|New York Times Bestsellers|
| ||The First Phone Call From Heaven|
by Mitch Albom
Publishers Weekly Albom (The Five People You Meet in Heaven) has a nose for "thin places": places where the boundary between secular and sacred is porous, and ultimate meaning is easier to encounter. In his new novel, Coldwater, Mich., is this thin place, a town where people who have lost loved ones begin receiving phone calls from the dead in heaven. Sully Harding's wife died while he was in prison, and their young son, Jules, hopes his mom will call, even while Sully smells a hoax. Albom weaves a thread of satire into a narrative braided from the lives of smalltown residents; Coldwater becomes a media hotspot as well as battleground for religious and antireligious zealots, all awaiting the revelation they expect. A historical thread-popping into the narrative like a change-up in baseball-deals with Alexander Graham Bell's invention of the telephone and how the instrument came to be the premier human connector. This brisk, page-turner of a story climaxes at Christmas. Another winner from Albom; this book just about shouts "Give me for a holiday gift." Agent: David Black, David Black Agency. (Nov.) (c) Copyright PWxyz, LLC. All rights reserved.
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|Oprah's Book Club|
| ||Songs in Ordinary Time|
by Mary McGarry Morris
Set in Vermont during the summer of 1960, Morris's latest concerns a dysfunctional family that falls prey to a dangerous con man.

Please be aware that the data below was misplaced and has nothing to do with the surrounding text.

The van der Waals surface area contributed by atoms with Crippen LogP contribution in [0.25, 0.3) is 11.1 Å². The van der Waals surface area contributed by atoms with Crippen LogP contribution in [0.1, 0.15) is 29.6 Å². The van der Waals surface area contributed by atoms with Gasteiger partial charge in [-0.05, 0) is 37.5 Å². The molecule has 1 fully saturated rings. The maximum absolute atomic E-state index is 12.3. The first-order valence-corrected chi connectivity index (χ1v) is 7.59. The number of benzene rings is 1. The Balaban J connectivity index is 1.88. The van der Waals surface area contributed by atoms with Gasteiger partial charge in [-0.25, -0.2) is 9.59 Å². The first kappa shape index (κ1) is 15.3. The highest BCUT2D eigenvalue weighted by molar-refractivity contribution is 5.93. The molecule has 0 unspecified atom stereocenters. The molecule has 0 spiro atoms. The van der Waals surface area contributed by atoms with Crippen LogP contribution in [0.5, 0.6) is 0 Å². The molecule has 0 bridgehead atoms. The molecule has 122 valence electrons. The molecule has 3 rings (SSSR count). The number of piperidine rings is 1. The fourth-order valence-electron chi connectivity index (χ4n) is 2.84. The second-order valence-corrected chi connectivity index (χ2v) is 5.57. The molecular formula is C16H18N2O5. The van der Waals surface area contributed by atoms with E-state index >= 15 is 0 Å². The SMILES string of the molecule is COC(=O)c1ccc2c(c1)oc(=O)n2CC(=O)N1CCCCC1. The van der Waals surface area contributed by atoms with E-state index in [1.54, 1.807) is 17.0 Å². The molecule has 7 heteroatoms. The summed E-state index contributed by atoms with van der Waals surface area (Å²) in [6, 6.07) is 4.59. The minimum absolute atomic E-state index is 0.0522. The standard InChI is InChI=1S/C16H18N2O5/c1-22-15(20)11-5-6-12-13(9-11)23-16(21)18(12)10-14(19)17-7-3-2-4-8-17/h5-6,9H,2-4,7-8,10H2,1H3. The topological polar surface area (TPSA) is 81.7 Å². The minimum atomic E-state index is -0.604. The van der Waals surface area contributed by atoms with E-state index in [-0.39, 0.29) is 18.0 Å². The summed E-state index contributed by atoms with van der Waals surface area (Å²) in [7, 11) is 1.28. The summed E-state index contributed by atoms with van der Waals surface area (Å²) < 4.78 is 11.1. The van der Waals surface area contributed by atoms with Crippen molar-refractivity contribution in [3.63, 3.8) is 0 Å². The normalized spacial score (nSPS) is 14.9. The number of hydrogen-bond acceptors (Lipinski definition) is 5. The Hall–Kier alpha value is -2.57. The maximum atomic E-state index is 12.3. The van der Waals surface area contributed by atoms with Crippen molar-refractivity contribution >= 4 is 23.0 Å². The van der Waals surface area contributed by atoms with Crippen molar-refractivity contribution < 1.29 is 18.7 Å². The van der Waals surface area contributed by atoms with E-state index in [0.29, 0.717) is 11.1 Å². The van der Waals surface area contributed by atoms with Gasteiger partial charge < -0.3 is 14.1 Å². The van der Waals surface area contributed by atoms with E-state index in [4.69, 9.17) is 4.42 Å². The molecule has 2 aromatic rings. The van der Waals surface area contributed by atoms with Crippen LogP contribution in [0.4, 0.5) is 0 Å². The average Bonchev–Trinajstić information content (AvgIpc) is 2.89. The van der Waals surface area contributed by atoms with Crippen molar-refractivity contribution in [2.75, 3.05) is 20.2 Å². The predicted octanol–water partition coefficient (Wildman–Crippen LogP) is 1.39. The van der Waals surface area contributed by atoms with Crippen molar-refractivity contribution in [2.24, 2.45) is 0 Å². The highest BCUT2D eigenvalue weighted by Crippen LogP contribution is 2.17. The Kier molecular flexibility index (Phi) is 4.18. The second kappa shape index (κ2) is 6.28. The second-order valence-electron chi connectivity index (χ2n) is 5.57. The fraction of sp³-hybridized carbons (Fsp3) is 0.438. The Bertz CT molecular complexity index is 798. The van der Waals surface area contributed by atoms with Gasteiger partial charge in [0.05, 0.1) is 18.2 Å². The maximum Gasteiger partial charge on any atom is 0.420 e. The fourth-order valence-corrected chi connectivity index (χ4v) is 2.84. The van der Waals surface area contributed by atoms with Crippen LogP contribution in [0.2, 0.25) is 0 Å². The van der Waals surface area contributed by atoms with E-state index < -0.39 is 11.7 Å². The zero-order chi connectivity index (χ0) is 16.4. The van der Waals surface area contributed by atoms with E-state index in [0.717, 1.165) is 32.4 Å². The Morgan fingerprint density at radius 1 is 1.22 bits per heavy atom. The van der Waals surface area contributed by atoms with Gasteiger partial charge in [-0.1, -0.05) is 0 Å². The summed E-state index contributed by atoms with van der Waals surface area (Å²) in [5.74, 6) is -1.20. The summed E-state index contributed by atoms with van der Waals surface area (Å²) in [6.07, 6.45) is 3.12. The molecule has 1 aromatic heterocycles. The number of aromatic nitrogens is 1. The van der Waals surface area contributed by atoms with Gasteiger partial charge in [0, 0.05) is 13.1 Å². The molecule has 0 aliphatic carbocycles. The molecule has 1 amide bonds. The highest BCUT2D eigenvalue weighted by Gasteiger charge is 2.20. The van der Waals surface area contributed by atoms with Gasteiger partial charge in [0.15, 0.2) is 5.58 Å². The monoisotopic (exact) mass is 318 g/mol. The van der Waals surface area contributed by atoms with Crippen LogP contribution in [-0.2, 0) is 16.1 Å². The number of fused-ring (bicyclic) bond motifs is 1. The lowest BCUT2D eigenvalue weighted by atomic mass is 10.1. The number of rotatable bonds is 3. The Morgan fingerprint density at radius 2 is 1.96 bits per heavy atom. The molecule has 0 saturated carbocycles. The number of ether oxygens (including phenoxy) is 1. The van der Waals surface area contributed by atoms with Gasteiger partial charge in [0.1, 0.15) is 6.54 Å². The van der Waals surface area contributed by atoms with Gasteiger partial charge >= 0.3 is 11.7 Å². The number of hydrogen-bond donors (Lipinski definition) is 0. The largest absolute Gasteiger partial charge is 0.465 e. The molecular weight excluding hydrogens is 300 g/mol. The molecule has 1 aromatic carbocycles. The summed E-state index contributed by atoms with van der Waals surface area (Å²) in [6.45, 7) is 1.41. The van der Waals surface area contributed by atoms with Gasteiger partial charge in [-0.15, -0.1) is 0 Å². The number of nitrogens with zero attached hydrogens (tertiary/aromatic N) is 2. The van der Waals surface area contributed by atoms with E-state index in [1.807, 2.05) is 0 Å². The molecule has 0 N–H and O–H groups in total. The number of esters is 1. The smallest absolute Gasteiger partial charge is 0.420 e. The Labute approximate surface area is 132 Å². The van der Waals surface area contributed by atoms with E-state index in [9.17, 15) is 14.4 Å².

Copyright 1996 Cahners Business Information, Inc. Distributed by Syndetic Solutions Inc. Terms
|Caldecott Medal Winners|
| ||Hey, Al|
by Richard Egielski
School Library Journal
K Up The theme here is, ``be happy with who you are,'' or maybe, ``there's no free lunch.'' Al, a janitor, lives a meager existence with his companion (dog) Eddie in New York City. They complain to each other about their lot and are ready to take off to a better place with a huge bird who just pops in and invites them. This ``island in the sky'' is perfect. All its inhabitants are friendly birds, and there's nothing to do but enjoy the tropical paradise. But when they both begin to sprout feathers and beaks, they realize that there is a price to pay, so they take off, Icarus-styleincluding a plunge into New York Harbor. Safely home, they discover that ``Paradise lost is sometimes Heaven found.'' Egielski's solid naturalism provides just the visual foil needed to establish the surreal character of this fantasy. The muted earth tones of the one-room flat contrast symbolically with the bright hues of the birds' plumage and the foliage of the floating paradise. The anatomical appropriateness of Al and Eddie plays neatly against the flamboyant depiction of the plants. Text and pictures work together to challenge readers' concept of reality, with touches such as the stacks of delivered newspapers outside Al's door when he returns fromhis ``dream''? Kenneth Marantz, Art Education Department, Ohio State University, Columbus
Copyright 1987 Cahners Business Information, Inc. Distributed by Syndetic Solutions Inc. Terms